Gov. Gavin Newsom signed AB 2257 into law on September 4, 2020, which went into effect immediately upon signature and focuses largely on expanding and/or clarifying the exemptions to the ABC test under AB 5
AB 5 codifies and clarifies the three-part ABC test, adopted in the Dynamex decision, for determining a worker’s classification as either an independent contractor or an employee
California employers in a number of industries are effected by AB 2257 and should pay close attention to the changes and to the litigation that will no doubt ensue from its enactment
The enactment of AB 5 by the California legislature, which codified the “ABC test” for independent contractor status adopted in the California Supreme Court’s 2018 decision in Dynamex Operations West, Inc. v. Superior Court, led to a deluge of controversies, legal action, and lobbying. In an effort to clarify the muddy waters left behind by AB 5, California Gov. Gavin Newsom signed AB 2257 on September 4, 2020. AB 2257, which went into effect immediately upon signature, focuses largely on expanding and/or clarifying the exemptions to the ABC test under AB 5. California employers in a number of industries are effected by AB 2257 and should pay close attention to the changes contained therein and to the litigation that will no doubt ensue from its enactment.
Review of AB 5 and Exemptions
Before diving into the changes brought about by AB 2257, it is helpful to quickly review the scope and breadth AB 5. AB 5 codifies and clarifies the three-part ABC test, adopted in the Dynamex decision, for determining a worker’s classification as either an independent contractor or an employee. The Dynamex ABC test dictates that workers are, by default, employees under California law unless the hiring entity is able to establish each of the following:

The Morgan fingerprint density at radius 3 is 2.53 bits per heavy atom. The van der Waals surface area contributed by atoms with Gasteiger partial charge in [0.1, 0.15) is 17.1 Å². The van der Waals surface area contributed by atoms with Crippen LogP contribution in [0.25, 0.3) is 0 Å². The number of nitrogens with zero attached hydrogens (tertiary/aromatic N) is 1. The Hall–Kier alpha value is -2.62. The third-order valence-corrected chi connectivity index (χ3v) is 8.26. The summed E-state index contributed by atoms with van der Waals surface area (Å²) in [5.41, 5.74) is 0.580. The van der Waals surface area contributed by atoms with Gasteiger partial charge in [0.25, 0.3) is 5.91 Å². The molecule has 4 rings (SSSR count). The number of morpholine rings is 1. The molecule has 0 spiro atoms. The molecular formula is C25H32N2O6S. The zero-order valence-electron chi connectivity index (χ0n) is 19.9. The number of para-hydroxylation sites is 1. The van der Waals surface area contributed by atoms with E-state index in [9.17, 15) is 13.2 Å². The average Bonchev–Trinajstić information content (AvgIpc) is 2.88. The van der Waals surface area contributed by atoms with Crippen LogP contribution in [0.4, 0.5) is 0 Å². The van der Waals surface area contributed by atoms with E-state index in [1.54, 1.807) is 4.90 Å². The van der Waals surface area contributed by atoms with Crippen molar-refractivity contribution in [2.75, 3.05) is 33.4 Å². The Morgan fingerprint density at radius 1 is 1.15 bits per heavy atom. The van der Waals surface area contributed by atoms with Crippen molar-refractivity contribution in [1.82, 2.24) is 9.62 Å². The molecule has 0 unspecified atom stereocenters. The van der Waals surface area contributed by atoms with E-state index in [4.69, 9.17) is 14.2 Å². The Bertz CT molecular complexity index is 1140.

- The worker is free from control and direction of the hiring entity over performance of the work, both under the contract and in fact
- The worker performs work that is outside the usual course of the hiring entity’s business
- The worker is customarily engaged in an independently established trade, occupation, or business
AB 5 applies broadly to the entire California Labor Code, the Unemployment Insurance Code, as well as the wage orders of the Industrial Welfare Commission (IWC). AB 5 further applies retroactively to existing claims and actions “to the maximum extent permitted by law.”
There are a narrow list of specified occupations and industries that, in addition to existing statutory exemptions, would be exempt from the ABC test. This list includes medical professionals, lawyers, architects, engineers, private investigators, accountants, securities broker-dealer or investment advisers, direct salespersons, commercial fishermen, aestheticians, hairstylists, real estate agents, and others―many of which have their own limiting clarifications specified in the text of AB 5.
In the case of the above exemptions, the worker’s status are governed by the more malleable and permissive multifactor test adopted in the S. G. Borello & Sons, Inc. v. Department of Industrial Relations decision. Under Borello, a worker’s classification is evaluated by several factors, the primary of which is a determination of the hiring entity’s right to control the work product.
The exemptions for certain occupations and industries led to intensive lobbying efforts on the part of many industries to seek either clarity regarding the application of these exemptions or to seek additional carve outs for other industries. These efforts have culminated in the enactment of AB 2257.
AB 2257: Clarification and Expansion of AB 5
The focus of AB 2257 is upon clarifying, and in some cases, expanding the industry specific exemptions set out in AB 5. At approximately 14 pages in length, getting through the nuances of AB 2257 does indeed require a proverbial fine tooth comb. However, many of these changes are potentially significant and have opened the door for new potential enforcement actions and litigation. Below is a summary of some of the key changes under AB 5: